Trimming round core strings before fitting

As you can see there’s a little bit more to cores than initially meets the eye. Both types of strings certainly have their advantages and individual quirks and you may find that one particular type lends itself more to your style of playing. Although there is a far greater choice of gauge and wrap material on the market when it comes to hex core strings, round core strings certainly offer something different in terms of feel and tone so it’s certainly something worth exploring further.

Be sure to check in with us next time where we’ll be talking more about cores and in particular the ratio in size between the central core and the outer wrap wire.

Thank you so much for reading our blog in 2018 and thank you for all your comments. We always love to hear from everybody and look forward to writing more this year. Happy New Year from all of us here at Strings Direct.



  • Michael Neve

    Very well explained & interesting,well done,Happy New Year.

    • stringsdirect

      Thanks Michael, Happy New Year to you too 🙂

  • Bruce Gill

    Really interesting! Thanks for the info. Always wondered about round core. Think I’ll try some. I’ve been using EJ16s or John Pearse 600L…

    • stringsdirect

      Both great sets Bruce. If you’re looking for some round core acoustic sets DR, Thomastik and Pyramid make some round core sets worth trying. Will be interested to see what you think.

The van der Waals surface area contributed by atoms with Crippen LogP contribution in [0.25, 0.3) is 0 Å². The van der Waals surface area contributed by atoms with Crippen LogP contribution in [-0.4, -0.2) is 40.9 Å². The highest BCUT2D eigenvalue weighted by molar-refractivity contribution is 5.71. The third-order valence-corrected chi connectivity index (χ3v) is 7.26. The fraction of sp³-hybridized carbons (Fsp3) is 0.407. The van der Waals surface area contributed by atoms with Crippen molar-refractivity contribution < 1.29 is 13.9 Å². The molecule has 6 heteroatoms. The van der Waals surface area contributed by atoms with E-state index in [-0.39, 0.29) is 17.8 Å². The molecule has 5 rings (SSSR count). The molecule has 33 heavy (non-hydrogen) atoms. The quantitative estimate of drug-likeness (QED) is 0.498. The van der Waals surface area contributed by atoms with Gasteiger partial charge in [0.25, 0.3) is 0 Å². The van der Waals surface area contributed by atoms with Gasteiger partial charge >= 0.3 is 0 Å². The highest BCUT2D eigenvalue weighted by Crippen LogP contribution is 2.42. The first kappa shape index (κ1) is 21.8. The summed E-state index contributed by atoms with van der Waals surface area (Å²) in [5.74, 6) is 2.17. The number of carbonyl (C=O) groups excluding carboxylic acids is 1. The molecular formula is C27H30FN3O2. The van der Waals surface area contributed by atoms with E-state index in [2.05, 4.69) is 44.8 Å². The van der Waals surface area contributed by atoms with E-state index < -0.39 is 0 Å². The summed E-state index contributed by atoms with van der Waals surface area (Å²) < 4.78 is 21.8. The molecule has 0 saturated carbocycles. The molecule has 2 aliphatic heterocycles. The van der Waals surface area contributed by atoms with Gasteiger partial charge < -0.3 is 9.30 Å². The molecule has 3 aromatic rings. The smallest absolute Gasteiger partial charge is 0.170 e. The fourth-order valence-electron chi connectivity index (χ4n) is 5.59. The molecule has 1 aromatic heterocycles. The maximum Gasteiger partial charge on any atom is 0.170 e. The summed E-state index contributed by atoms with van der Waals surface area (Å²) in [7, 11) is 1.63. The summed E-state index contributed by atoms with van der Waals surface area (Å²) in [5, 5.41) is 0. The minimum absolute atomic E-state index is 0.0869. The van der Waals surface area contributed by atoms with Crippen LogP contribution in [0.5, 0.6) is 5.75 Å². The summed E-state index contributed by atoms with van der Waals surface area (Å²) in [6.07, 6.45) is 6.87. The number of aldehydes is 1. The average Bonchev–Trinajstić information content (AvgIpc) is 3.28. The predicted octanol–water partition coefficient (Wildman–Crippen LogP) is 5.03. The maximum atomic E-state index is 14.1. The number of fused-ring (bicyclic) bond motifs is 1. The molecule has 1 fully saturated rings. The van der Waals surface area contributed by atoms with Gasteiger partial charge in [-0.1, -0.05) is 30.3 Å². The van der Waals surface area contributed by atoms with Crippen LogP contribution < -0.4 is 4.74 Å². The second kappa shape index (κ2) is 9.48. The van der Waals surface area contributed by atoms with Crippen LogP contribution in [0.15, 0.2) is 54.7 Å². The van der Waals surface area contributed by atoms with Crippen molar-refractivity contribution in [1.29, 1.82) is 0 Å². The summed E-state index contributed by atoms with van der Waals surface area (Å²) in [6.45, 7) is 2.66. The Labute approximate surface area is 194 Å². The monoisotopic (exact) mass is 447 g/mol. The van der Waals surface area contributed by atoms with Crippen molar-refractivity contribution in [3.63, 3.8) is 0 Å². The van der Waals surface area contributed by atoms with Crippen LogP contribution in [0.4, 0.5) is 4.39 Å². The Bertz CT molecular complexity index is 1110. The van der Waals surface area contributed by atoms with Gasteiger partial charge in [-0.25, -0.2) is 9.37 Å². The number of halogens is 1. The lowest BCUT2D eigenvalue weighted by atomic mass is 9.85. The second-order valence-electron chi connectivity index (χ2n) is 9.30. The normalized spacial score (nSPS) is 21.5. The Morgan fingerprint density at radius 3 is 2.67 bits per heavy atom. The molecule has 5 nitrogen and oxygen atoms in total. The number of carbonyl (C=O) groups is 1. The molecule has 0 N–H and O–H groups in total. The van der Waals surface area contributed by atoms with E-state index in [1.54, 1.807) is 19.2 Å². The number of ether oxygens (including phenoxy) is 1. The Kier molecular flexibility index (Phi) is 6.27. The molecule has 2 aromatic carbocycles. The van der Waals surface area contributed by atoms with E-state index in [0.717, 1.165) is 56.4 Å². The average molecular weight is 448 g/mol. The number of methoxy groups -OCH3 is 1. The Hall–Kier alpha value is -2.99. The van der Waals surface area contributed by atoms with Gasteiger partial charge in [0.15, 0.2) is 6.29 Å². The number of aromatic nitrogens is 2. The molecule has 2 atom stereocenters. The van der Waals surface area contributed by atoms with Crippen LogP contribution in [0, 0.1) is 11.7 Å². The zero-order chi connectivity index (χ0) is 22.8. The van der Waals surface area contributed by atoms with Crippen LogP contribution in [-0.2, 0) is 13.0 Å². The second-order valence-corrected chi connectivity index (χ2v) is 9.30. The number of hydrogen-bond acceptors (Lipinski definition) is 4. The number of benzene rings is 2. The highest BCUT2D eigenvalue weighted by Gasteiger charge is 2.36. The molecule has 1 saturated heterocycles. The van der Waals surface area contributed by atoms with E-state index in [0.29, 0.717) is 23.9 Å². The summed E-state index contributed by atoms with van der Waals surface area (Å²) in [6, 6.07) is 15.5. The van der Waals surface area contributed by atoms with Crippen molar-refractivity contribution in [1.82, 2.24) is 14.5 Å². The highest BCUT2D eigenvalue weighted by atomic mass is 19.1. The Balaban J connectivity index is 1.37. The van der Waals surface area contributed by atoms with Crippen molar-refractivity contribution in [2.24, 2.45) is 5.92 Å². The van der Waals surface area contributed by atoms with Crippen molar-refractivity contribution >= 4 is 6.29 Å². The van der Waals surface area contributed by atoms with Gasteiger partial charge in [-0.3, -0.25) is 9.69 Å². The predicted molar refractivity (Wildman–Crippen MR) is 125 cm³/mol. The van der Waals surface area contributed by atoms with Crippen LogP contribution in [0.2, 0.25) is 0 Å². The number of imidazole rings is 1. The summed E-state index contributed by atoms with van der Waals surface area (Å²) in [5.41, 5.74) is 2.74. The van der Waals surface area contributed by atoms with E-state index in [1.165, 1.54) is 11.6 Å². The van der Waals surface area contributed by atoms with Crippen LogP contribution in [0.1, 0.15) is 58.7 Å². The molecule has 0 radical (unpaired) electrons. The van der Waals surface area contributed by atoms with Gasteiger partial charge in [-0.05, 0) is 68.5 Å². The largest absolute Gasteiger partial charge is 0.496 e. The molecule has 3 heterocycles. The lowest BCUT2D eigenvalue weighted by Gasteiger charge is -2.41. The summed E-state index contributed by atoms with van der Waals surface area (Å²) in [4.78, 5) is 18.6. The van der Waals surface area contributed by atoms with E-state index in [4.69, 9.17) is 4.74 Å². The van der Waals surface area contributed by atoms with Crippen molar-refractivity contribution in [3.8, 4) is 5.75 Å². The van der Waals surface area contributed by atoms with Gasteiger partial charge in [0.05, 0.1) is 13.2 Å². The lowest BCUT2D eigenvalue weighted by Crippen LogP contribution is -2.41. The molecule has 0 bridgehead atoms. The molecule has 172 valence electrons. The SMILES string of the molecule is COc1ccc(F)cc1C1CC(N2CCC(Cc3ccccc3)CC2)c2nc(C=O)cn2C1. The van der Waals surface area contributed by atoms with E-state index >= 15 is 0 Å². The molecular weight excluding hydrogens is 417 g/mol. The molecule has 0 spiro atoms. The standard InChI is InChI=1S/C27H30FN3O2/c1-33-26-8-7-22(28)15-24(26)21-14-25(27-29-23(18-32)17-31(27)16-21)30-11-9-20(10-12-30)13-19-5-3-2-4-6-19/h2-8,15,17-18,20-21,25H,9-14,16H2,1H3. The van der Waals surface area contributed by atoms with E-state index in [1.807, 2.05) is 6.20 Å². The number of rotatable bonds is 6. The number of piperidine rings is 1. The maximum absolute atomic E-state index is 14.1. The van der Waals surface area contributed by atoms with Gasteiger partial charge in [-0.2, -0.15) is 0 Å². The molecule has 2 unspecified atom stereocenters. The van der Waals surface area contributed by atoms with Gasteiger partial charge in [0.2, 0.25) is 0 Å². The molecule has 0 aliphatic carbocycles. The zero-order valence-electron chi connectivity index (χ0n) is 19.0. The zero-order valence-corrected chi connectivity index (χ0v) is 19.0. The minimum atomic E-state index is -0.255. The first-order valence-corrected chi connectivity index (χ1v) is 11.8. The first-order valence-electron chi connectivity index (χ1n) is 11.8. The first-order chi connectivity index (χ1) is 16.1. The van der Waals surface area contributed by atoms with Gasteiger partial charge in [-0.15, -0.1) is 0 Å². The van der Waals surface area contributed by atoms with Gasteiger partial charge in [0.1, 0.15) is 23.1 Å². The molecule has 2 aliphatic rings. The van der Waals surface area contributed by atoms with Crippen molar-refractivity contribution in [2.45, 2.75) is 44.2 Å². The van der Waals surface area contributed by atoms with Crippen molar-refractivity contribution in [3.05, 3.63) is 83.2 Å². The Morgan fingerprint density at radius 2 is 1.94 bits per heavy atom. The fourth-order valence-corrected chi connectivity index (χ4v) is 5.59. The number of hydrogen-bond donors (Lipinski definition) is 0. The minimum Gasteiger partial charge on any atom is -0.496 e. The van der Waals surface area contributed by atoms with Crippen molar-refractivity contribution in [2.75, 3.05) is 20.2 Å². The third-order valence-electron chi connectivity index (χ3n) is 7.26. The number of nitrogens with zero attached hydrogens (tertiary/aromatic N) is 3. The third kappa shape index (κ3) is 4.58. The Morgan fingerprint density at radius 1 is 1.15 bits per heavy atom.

• Terry Lewis

    Interesting article! I never paid attention to the core before. Intrigued to try some round cores now.

    • stringsdirect

      Hi Terry, good to hear from you. Sure, let us know if you wanted to try some and we’ll happily help out. GHS are always a good set to try first. Speak soon. Thanks. Lee

  • Red Baron

    Thanks Guys,
    An interesting and useful article, by halfway through you had almost got me converted to the concept of round core strings.
    However, on reading the piece in it’s entirety I’ve decided to stick with hexagonals. Keep it coming!

    Red Baron

    • stringsdirect

      Hi Red, was it the potential tuning issues that put you off? Granted, they’re not to everybody’s tastes. Thanks

      • Don Ramsburg

        Ive been searching low and high for the right roundcore strings.. I want my epiphone dc pro to be happy so instead of tuning down (drop A) and using THICK strings (wich is where i believe i fell in love with roundcores, dean markley nickelsteel 13-56 to be exact, boy they felt and sounded perfect) ive opted to get 9s or 10s and and stay in drop D to save my guitar neck lol.. Could you point me in the right direction? My studys are never conclusive and my guitar clerk cant stop scratching their head either. Thank you

        • stringsdirect

          Hi there, if you are tuning down to drop D abd wish to use 9’s or 10’s, you probably would want to opt for a 9-48 gauge. The GHS Thick Core Boomers are a round core set that may be of interest. Otherwise if you wish to go heavier, the 10-52 set may be something to look at. Here’s a link to some 10-52 round core sets. It’s worth noting that Hex core strings would certainly help stability if you are tuning down but of course, see how you get on with the round cores and play it by ear from there